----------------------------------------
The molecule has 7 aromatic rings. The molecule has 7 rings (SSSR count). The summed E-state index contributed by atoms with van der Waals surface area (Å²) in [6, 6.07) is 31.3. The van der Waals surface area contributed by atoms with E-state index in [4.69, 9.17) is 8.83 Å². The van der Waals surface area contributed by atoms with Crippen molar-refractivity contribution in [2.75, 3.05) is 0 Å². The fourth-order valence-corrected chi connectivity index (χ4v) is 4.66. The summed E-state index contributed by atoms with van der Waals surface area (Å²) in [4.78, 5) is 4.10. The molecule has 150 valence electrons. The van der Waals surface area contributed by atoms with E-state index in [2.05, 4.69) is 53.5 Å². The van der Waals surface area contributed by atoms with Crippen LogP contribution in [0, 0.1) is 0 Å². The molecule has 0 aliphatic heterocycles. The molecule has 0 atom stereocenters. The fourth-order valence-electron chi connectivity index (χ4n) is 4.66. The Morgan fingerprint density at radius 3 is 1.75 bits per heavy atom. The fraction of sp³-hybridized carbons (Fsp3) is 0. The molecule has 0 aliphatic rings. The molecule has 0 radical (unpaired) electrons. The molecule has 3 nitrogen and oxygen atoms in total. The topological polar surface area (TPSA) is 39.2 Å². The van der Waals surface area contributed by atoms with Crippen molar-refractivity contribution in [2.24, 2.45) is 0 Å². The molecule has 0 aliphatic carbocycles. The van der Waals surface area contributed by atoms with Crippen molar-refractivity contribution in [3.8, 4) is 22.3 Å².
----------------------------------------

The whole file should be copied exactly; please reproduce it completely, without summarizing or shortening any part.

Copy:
The molecule has 7 aromatic rings. The molecule has 7 rings (SSSR count). The summed E-state index contributed by atoms with van der Waals surface area (Å²) in [6, 6.07) is 31.3. The van der Waals surface area contributed by atoms with E-state index in [4.69, 9.17) is 8.83 Å². The van der Waals surface area contributed by atoms with Crippen molar-refractivity contribution in [2.75, 3.05) is 0 Å². The fourth-order valence-corrected chi connectivity index (χ4v) is 4.66. The summed E-state index contributed by atoms with van der Waals surface area (Å²) in [4.78, 5) is 4.10. The molecule has 150 valence electrons. The van der Waals surface area contributed by atoms with E-state index in [2.05, 4.69) is 53.5 Å². The van der Waals surface area contributed by atoms with Crippen LogP contribution in [0, 0.1) is 0 Å². The molecule has 0 aliphatic heterocycles. The molecule has 0 atom stereocenters. The fourth-order valence-electron chi connectivity index (χ4n) is 4.66. The Morgan fingerprint density at radius 3 is 1.75 bits per heavy atom. The fraction of sp³-hybridized carbons (Fsp3) is 0. The molecule has 0 aliphatic rings. The molecule has 0 radical (unpaired) electrons. The molecule has 3 nitrogen and oxygen atoms in total. The topological polar surface area (TPSA) is 39.2 Å². The van der Waals surface area contributed by atoms with Crippen molar-refractivity contribution in [2.24, 2.45) is 0 Å². The molecule has 0 aliphatic carbocycles. The van der Waals surface area contributed by atoms with Crippen molar-refractivity contribution in [3.8, 4) is 22.3 Å².